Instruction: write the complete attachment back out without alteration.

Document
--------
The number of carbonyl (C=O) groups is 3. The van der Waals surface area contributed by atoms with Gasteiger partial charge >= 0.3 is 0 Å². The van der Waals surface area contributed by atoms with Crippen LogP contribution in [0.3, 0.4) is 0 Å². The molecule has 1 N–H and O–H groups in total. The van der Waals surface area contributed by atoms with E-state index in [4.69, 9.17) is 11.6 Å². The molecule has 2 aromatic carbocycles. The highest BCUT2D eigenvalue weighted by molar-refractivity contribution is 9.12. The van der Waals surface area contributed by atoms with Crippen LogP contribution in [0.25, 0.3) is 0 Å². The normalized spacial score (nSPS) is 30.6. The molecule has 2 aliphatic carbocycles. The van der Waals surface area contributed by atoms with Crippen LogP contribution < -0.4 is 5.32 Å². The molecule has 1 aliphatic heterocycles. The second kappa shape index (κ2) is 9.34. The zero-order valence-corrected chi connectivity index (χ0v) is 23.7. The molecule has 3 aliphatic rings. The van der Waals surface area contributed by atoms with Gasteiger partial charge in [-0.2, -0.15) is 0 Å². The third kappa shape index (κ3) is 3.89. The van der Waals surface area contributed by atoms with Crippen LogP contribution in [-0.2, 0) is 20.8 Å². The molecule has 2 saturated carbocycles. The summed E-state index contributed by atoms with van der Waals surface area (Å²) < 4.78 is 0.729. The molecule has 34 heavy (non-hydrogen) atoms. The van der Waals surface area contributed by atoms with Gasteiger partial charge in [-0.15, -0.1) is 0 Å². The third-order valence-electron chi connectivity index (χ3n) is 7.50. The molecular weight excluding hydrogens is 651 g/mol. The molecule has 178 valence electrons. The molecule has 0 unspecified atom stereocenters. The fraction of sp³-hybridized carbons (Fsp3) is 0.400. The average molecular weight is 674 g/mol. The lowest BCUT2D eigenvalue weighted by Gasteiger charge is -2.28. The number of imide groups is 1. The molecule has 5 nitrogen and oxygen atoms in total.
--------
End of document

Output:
The number of carbonyl (C=O) groups is 3. The van der Waals surface area contributed by atoms with Gasteiger partial charge >= 0.3 is 0 Å². The van der Waals surface area contributed by atoms with Crippen LogP contribution in [0.3, 0.4) is 0 Å². The molecule has 1 N–H and O–H groups in total. The van der Waals surface area contributed by atoms with E-state index in [4.69, 9.17) is 11.6 Å². The molecule has 2 aromatic carbocycles. The highest BCUT2D eigenvalue weighted by molar-refractivity contribution is 9.12. The van der Waals surface area contributed by atoms with Crippen LogP contribution in [0.25, 0.3) is 0 Å². The normalized spacial score (nSPS) is 30.6. The molecule has 2 aliphatic carbocycles. The van der Waals surface area contributed by atoms with Crippen LogP contribution < -0.4 is 5.32 Å². The molecule has 1 aliphatic heterocycles. The second kappa shape index (κ2) is 9.34. The zero-order valence-corrected chi connectivity index (χ0v) is 23.7. The molecule has 3 aliphatic rings. The van der Waals surface area contributed by atoms with Gasteiger partial charge in [-0.2, -0.15) is 0 Å². The third kappa shape index (κ3) is 3.89. The van der Waals surface area contributed by atoms with Crippen LogP contribution in [-0.2, 0) is 20.8 Å². The molecule has 2 saturated carbocycles. The summed E-state index contributed by atoms with van der Waals surface area (Å²) < 4.78 is 0.729. The molecule has 34 heavy (non-hydrogen) atoms. The van der Waals surface area contributed by atoms with Gasteiger partial charge in [-0.15, -0.1) is 0 Å². The third-order valence-electron chi connectivity index (χ3n) is 7.50. The molecular weight excluding hydrogens is 651 g/mol. The molecule has 178 valence electrons. The molecule has 0 unspecified atom stereocenters. The fraction of sp³-hybridized carbons (Fsp3) is 0.400. The average molecular weight is 674 g/mol. The lowest BCUT2D eigenvalue weighted by Gasteiger charge is -2.28. The number of imide groups is 1. The molecule has 5 nitrogen and oxygen atoms in total.